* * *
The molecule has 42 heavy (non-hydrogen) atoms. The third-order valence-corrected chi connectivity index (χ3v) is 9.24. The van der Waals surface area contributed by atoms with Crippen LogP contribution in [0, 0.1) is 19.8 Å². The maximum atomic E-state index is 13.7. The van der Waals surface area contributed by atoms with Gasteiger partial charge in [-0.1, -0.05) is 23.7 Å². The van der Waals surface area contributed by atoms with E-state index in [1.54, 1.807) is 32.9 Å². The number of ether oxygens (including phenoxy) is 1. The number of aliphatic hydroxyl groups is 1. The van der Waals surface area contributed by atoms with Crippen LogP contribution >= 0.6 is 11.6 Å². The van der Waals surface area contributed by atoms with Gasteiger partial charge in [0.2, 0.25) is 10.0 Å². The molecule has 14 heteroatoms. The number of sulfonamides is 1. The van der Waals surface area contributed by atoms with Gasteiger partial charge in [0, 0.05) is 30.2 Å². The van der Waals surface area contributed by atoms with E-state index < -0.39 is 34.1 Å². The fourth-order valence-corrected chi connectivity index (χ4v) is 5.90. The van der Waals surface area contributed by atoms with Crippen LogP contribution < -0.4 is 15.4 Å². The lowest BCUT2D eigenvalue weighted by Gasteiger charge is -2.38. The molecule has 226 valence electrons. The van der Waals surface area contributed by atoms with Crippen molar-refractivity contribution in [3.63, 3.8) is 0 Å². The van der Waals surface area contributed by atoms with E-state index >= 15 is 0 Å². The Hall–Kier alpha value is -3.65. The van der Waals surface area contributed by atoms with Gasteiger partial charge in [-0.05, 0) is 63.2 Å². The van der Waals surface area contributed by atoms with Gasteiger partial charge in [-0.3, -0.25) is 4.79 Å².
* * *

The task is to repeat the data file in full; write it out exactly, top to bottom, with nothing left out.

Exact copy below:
The molecule has 42 heavy (non-hydrogen) atoms. The third-order valence-corrected chi connectivity index (χ3v) is 9.24. The van der Waals surface area contributed by atoms with Crippen LogP contribution in [0, 0.1) is 19.8 Å². The maximum atomic E-state index is 13.7. The van der Waals surface area contributed by atoms with Gasteiger partial charge in [-0.1, -0.05) is 23.7 Å². The van der Waals surface area contributed by atoms with E-state index in [1.54, 1.807) is 32.9 Å². The number of ether oxygens (including phenoxy) is 1. The number of aliphatic hydroxyl groups is 1. The van der Waals surface area contributed by atoms with Crippen LogP contribution >= 0.6 is 11.6 Å². The van der Waals surface area contributed by atoms with Gasteiger partial charge in [0.2, 0.25) is 10.0 Å². The molecule has 14 heteroatoms. The number of sulfonamides is 1. The van der Waals surface area contributed by atoms with Gasteiger partial charge in [0, 0.05) is 30.2 Å². The van der Waals surface area contributed by atoms with E-state index < -0.39 is 34.1 Å². The fourth-order valence-corrected chi connectivity index (χ4v) is 5.90. The van der Waals surface area contributed by atoms with Crippen LogP contribution < -0.4 is 15.4 Å². The lowest BCUT2D eigenvalue weighted by Gasteiger charge is -2.38. The molecule has 226 valence electrons. The van der Waals surface area contributed by atoms with Crippen molar-refractivity contribution in [3.63, 3.8) is 0 Å². The van der Waals surface area contributed by atoms with E-state index >= 15 is 0 Å². The Hall–Kier alpha value is -3.65. The van der Waals surface area contributed by atoms with Gasteiger partial charge in [-0.05, 0) is 63.2 Å². The van der Waals surface area contributed by atoms with Gasteiger partial charge in [-0.3, -0.25) is 4.79 Å².